The best toys for kids with ADHD inspire curiosity, stimulate imagination, offer new experiences, help kids develop life skills, and, most importantly, are just plain fun. 

Children with attention deficit hyperactivity disorder (ADHD) struggle with symptoms that can make daily life more challenging. Being impulsive, hyperactive, or irritable, or having difficulty with focus, self-control, and executive function often leads to social conflict with peers, negative consequences in school, or discipline for problematic behaviors at home. 

Engaging in play is a much needed escape that gives children with ADHD the freedom they need to relax, express themselves, and explore new situations, sensations, or ideas in a safe way that helps build self-confidence. 

This article can help you learn how to choose the best toys for kids with ADHD, and add even more value to playtime. Here’s what we’ll cover:

Why toys are important

Children of all ages learn through play; they build fine motor skills by tinkering with small objects, develop gross motor skills by riding bikes or jumping rope, and practice new social roles or scenarios by dressing up, playing with puppets, or adventuring in the land of Make-Believe. 

Toys are tools that help shape playtime. Anyone with children knows that kids are just as likely to be entertained by an empty cardboard box as they are by the newest gadget––and that’s great! That is an example of imagination in action, which is a foundational element of play. So, remember that it is not necessarily the toy you choose that matters, it is the activity the toy inspires. Buying appropriate toys for your child with ADHD can turn the free play into an educational opportunity.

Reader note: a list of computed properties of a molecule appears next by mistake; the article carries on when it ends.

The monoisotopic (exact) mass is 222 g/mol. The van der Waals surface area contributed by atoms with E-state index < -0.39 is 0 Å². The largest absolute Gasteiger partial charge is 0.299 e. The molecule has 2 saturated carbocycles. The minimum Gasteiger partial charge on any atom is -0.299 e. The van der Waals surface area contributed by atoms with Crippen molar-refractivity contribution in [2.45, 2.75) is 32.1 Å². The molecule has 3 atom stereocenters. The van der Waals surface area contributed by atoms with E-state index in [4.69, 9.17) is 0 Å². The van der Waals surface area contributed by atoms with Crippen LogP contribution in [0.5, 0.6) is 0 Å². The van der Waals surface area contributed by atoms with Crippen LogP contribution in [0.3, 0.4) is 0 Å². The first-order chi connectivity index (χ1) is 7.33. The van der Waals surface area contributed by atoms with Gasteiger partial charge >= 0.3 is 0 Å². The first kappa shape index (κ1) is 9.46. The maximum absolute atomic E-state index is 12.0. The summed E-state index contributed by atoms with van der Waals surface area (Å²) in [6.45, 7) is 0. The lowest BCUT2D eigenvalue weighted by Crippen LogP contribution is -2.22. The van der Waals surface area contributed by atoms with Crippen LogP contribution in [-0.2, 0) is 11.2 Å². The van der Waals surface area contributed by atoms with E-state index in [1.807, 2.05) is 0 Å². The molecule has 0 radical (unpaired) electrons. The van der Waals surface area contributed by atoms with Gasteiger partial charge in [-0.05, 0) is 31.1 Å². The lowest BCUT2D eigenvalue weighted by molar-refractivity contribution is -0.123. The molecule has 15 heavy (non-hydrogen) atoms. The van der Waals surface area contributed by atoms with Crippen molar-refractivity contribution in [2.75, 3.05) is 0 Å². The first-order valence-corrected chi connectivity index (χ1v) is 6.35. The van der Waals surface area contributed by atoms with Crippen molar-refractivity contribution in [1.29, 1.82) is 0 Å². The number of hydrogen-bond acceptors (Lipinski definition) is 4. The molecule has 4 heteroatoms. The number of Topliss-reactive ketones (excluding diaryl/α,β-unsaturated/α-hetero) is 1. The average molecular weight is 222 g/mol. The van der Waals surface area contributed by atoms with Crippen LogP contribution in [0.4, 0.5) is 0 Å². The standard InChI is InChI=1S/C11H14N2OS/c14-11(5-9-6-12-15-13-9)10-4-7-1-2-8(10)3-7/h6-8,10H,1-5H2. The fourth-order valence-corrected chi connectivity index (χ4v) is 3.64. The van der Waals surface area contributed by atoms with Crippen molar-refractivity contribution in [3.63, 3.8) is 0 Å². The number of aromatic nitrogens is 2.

Consider the following types of toys to guide your future playtime purchases:

 

High energy toys 

Children with ADHD often have a lot of excess energy to burn, and playing with toys that encourage physical activity is a safe and healthy way to indulge the need to run, jump, and move: 

  • Razor Scooters are good, old-fashioned fun for a wide range of ages. Riding on a scooter helps your child learn to safely distribute their weight from one foot to the other while also building the coordination necessary to gain momentum, stop, and balance while riding. Scooters can also be easily transported to the park or to a grandparent’s house for an on-the-go activity.
  • Monster Feet Stompers are simple and silly, which is an ideal combination for encouraging imagination and activity all at once. These durable plastic “stilts” are shaped like monster feet; children place their own feet on the platform of each ghastly green foot, hold onto the looped cords, and stomp around as scarily as they please.
  • Pogo Balance Boards resemble a skateboard with a rubber ball embedded in the center and are designed to engage core muscles as kids shift their weight to rock back and forth. Working on coordination and balance also helps improve focus, which means this toy offers a double dose of benefits for the brain and body.  

How can video games help kids regulate their emotions?
Learn how Mightier’s clinically tested games work.
Over 70% of parents report positive change.

 

Skill-building toys 

Almost any toy can be a skill-building toy depending on how it is used, but the following toys promote play in a way that is particularly valuable for children managing the symptoms of ADHD: 

  • Lego building blocks are the ideal example of an open-ended toy that offers a wide range of activities and benefits. The colorful components can be constructed into a predetermined project to work on focus and commitment, can be stacked and snapped together randomly to practice fine motor skills, and can be used as learning aids to work on math concepts like addition or subtraction.